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14 April 2011

Catherine Zeta-Jones has bipolar disorder

Catherine Zeta-Jones has checked into a mental health clinic to treat her bipolar disorder after helping her husband Michael Douglas fight against cancer.

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Catherine Zeta-Jones is heading back to work this week after seeking inpatient treatment for bipolar disorder.

A spokeswoman for Zeta-Jones says that "after dealing with the stress of the past year," the 41-year-old actress "made the decision to check into a mental health facility for a brief stay to treat her bipolar II disorder."

What is Bipolar Disorder?

Bipolar disorder, also known as manic depression, is a mood disorder, characterised by extreme shifts in mood, energy and functioning. More recently this term is also used to include the more subtle variants of the disorder, called the soft bipolar spectrum disorders. 

During a manic (“high”) episode a person displays behaviour that is out of character. He/she may be “overly” happy and/or highly irritable, have boundless energy, go for days without sleeping and lose their inhibitions in social settings. People with mania may develop unrealistic beliefs in their capabilities that may impair their judgement, the result of which is engagement in foolish activities or projects which often lead them into financial or other difficulties.

As a manic episode develops, there may be an increase in the use of alcohol or stimulants, which may aggravate or prolong the episode. Typically a manic person denies that there is anything wrong or unusual with him/her. The changes in mood and behaviour are observable by others who know the person well.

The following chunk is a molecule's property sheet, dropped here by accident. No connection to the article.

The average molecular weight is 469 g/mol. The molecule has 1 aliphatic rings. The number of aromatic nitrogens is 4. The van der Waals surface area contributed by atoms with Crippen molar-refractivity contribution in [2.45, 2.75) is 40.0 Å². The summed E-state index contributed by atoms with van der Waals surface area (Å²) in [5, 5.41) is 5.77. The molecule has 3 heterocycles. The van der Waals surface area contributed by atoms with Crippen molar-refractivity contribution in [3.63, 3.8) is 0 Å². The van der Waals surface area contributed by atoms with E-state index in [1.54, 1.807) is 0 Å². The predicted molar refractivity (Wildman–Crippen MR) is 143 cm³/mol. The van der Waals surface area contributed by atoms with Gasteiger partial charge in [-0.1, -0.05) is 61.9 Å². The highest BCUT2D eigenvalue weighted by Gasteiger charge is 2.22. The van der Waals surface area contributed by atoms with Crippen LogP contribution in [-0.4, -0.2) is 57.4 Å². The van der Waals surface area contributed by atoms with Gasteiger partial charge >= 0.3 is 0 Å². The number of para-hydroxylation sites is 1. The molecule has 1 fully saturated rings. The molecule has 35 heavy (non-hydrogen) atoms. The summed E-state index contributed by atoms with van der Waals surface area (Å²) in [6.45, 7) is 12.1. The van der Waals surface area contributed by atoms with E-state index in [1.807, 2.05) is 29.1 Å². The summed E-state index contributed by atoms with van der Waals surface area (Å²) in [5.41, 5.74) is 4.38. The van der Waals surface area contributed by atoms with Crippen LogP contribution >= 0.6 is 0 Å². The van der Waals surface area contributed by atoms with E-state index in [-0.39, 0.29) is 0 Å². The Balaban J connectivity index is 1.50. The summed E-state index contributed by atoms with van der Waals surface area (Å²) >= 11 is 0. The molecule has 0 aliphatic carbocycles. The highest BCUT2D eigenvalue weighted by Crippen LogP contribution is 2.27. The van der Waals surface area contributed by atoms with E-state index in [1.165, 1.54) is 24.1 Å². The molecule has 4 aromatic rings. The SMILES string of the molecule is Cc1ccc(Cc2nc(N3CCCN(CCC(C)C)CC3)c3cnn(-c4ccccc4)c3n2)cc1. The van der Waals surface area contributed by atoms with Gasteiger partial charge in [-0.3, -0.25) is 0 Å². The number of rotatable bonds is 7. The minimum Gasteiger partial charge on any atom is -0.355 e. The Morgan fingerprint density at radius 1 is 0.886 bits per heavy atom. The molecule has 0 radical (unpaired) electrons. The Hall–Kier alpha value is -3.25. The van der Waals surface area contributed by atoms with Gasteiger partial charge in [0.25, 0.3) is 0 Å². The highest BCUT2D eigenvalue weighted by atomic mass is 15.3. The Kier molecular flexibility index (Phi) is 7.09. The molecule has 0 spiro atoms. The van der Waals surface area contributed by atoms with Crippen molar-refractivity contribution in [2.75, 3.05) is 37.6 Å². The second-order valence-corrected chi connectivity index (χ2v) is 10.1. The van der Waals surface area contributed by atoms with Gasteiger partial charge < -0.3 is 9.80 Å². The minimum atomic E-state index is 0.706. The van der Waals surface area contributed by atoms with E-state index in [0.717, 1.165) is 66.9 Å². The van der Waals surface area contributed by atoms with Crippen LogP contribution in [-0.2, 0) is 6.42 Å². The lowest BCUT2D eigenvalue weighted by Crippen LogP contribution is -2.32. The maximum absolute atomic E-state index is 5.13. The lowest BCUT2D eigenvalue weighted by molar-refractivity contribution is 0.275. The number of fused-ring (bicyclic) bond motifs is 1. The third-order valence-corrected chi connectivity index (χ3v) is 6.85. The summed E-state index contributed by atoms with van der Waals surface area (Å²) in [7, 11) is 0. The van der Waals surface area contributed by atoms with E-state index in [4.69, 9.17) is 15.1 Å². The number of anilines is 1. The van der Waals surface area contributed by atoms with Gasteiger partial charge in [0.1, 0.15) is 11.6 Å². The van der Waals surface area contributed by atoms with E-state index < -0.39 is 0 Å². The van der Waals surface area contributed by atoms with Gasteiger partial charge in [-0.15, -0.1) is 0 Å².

How is it treated?

Bipolar disorder is a lifelong condition and the course varies from person to person. It can start with major depression or a manic episode. Manic episodes usually begin suddenly with a rapid escalation of symptoms over a few days. They tend to be shorter and end more abruptly than depressive episodes. It is important to note that over a lifetime patients with bipolar mood disorder have a much higher likelihood of suffering from a depressive episode than from a hypomanic/manic episode.

For some there may be long symptom-free periods between episodes. Episodes have been described to last for days, weeks or months. However, more recent research suggests that some individuals may experience several switches in mood state within one day.

If properly controlled by medication, a person can lead a full, productive life, such as Catherine Zeta-Jones. If left untreated, moods will continue to swing from one extreme to another and cause severe impairment in functioning. The time period between episodes usually narrows and episodes become more severe. In such cases, suicide is a real danger, especially if the person abuses substances and/or suffers from anxiety.

Zeta-Jones 'doing well'

Publicist CeCe Yorke says Zeta-Jones is "feeling great and looking forward to starting work this week on her two upcoming films."

Zeta-Jones is married to Michael Douglas, who battled throat cancer last year and declared in January that he is cancer free after undergoing chemotherapy and radiation. The couple has a 10-year-old son and 7-year-old daughter.

(Sapa, April 2011)

Read more:

Mind/ psychology news

Mind condition centre

 
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